You are currently browsing the monthly archive for January 2011.

The “Language Hunting Proficiency Scale” is an adaptation of the ACTFL Proficiency Guidelines for language speaking proficiency. In typical Languge Hunting style, it can understood in a fun, easy, “obvious” way using a party paradigm:

ACTFL Level LH ‘Party’ Level LH Description
Novice Tarzan at a Party Single words, short vocab lists
Intermediate Getting to the Party Ask questions and get answers to get needs
met:  “where/when is the party?”, “what should I wear?”, “what
should I bring?”
Advanced What happened at the party? Recount experience, tell story: “Tarzan drank too much
jungle juice and threw a chair out the window, the cops came and took
him to the drunk tank and I had to bail him out”
Superior Why do we have parties? Discuss social, economical, political, culture nature
of why we have parties

Last month, both Mark Seemann and David Bernstein published a critique of TDD based Read the rest of this entry »


Anywhere you turn these days, people discussing agile development are talking about “delivering value.”  The value mantra resonates with customers and product managers, who want more of it, and developers, who would like to deliver more of it.  But wanting to deliver more value and actually delivering value consistently are two separate things.

As an industry, we work very hard at finding ways to improve our processes.  But sometimes improving the process isn’t enough; sometimes new insights are needed that introduce fundamentally different processes.  For example, TDD (Test Driven Development) went beyond how developers wrote code and how testers then tested that code.  It evolved the process by asking how a developer could know that their code would pass the necessary tests and reordered the sequence of activities (test, then code).

Similarly, I’d like to propose a fundamental change in how we engage customers and product managers to define product requirements.  If we shift from ‘what should we build?” to asking “what we need to build to show value was realized?”, then we will start:

  • Driving the customer conversation, and hence the software, towards the realization of value
  • Creating more innovate software and providing clearer product vision

Read the rest of this entry »

A former work colleague of mine, Steve, recently posted on facebook his enthusiasm during a “hack night” at his current company.  Max Guernsey, who I appreciate greatly as a current work colleague and progressive agile thinker, took exception to the phrase. I assume because it means dirty code and non-sustainable pace (working nights).  Here is part of the dialog:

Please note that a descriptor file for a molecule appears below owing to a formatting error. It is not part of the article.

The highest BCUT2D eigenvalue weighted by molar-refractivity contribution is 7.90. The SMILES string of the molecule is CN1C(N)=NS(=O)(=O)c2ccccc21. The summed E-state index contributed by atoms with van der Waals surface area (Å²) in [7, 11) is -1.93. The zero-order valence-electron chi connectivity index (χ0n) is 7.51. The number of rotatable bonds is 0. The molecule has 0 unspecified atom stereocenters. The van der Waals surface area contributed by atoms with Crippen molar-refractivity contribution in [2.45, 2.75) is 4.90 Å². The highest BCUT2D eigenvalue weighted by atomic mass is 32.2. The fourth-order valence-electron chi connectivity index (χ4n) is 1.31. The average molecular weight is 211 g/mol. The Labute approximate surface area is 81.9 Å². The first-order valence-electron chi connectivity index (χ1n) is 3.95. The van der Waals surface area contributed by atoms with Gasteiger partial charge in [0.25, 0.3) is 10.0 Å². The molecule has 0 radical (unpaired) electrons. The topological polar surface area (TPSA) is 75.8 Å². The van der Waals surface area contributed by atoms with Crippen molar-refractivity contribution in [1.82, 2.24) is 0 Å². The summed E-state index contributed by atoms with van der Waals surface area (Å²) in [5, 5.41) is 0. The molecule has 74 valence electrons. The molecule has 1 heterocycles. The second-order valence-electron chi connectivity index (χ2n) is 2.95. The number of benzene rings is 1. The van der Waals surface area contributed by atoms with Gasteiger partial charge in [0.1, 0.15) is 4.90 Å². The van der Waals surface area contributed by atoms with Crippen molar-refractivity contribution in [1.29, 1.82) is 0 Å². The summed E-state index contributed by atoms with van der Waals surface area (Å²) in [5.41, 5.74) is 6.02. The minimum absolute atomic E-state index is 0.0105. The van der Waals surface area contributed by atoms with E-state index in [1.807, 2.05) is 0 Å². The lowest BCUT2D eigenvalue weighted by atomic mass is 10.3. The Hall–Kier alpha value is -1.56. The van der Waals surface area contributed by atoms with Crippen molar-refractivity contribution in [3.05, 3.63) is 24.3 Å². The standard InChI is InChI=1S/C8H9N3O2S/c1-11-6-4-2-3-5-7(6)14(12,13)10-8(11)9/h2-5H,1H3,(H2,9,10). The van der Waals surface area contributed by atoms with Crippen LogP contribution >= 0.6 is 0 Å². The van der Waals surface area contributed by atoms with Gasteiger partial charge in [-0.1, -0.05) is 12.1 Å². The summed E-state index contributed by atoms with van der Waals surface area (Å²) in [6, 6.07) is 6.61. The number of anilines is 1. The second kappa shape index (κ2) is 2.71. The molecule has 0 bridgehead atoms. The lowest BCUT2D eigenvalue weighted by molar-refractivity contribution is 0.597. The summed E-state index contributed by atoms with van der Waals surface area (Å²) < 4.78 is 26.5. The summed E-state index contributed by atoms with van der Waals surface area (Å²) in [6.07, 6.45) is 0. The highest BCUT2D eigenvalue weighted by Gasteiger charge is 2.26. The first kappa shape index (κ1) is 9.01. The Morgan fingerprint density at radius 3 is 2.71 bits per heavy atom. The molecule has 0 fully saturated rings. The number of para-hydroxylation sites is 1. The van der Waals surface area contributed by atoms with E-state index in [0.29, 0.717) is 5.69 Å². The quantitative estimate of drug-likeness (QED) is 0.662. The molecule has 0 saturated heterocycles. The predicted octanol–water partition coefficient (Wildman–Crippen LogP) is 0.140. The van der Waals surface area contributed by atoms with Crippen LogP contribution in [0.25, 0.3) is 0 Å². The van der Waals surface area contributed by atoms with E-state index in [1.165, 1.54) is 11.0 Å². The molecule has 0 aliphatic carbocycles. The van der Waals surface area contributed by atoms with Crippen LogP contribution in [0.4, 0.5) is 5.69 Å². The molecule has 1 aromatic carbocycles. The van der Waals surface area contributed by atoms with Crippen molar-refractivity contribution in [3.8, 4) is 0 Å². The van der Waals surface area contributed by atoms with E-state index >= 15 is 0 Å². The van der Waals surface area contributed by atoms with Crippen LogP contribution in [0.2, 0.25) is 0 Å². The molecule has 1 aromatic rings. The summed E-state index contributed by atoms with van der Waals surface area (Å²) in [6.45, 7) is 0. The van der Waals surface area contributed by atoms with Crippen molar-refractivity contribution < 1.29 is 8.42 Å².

MAX:  There are two words that seem to me like they should never be associated with what we do in a professional capacity…

STEVE:  wrong choice of words…it’s our autonomy day(s)… a time to work in a beneficial/needed/interesting/G5 project outside the scope of our normal areas of responsibility.

MAX: “Autonomy day” sounds as awesome as “hack night” sounds terrifying.

STEVE:  i wouldnt put too much meaning in when people say hack night…i’ve heard the term much more in the open source stack…it doesn’t have the negative connotation that it does in the .Net world. hack usually means (quality) work outside of (quality) day-to-day work.

I actually think that “Hack Night”, with all of it’s negative connotations, is an assertion of People over Processes (Individuals and interactions over processes and tools) from the Agile Manifesto. A hack implies a blatant disregard for process “rules” in order to produce a quick result (“working software”).

It is a heyoka/coyote technique for balancing our discipline of following the processes to which we elect to commit by periodically questioning those commitments and processes.

Think about it.  What or who exactly are you escaping in order to be “autonomous”?  Your own rules?

It also teaches that learning outcomes may not require all of the tools in our toolkit, and our processes are always contextual.

Marty Nelson

The Agile Architect

Latest Tweets